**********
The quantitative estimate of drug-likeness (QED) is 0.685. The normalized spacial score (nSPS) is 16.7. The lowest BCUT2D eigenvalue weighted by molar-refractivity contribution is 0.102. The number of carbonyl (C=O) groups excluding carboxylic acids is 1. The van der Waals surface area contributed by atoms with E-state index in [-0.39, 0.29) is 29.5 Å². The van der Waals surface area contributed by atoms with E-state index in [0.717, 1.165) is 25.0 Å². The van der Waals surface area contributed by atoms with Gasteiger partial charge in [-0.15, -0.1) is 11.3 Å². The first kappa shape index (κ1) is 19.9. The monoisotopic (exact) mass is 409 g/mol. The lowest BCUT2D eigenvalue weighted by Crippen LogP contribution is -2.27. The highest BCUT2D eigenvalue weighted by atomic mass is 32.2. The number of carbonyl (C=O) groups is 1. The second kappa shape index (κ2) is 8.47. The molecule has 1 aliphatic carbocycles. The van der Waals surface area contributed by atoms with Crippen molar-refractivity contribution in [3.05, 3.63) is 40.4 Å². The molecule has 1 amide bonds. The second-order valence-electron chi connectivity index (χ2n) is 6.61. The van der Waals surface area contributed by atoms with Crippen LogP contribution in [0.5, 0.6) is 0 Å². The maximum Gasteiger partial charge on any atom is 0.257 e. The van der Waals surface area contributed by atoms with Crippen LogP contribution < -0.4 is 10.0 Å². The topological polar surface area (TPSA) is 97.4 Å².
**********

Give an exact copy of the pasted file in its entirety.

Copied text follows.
The quantitative estimate of drug-likeness (QED) is 0.685. The normalized spacial score (nSPS) is 16.7. The lowest BCUT2D eigenvalue weighted by molar-refractivity contribution is 0.102. The number of carbonyl (C=O) groups excluding carboxylic acids is 1. The van der Waals surface area contributed by atoms with E-state index in [-0.39, 0.29) is 29.5 Å². The van der Waals surface area contributed by atoms with E-state index in [0.717, 1.165) is 25.0 Å². The van der Waals surface area contributed by atoms with Gasteiger partial charge in [-0.15, -0.1) is 11.3 Å². The first kappa shape index (κ1) is 19.9. The monoisotopic (exact) mass is 409 g/mol. The lowest BCUT2D eigenvalue weighted by Crippen LogP contribution is -2.27. The highest BCUT2D eigenvalue weighted by atomic mass is 32.2. The number of carbonyl (C=O) groups is 1. The second kappa shape index (κ2) is 8.47. The molecule has 1 aliphatic carbocycles. The van der Waals surface area contributed by atoms with Crippen molar-refractivity contribution in [3.05, 3.63) is 40.4 Å². The molecule has 1 amide bonds. The second-order valence-electron chi connectivity index (χ2n) is 6.61. The van der Waals surface area contributed by atoms with Crippen LogP contribution in [0.5, 0.6) is 0 Å². The maximum Gasteiger partial charge on any atom is 0.257 e. The van der Waals surface area contributed by atoms with Crippen LogP contribution < -0.4 is 10.0 Å². The topological polar surface area (TPSA) is 97.4 Å².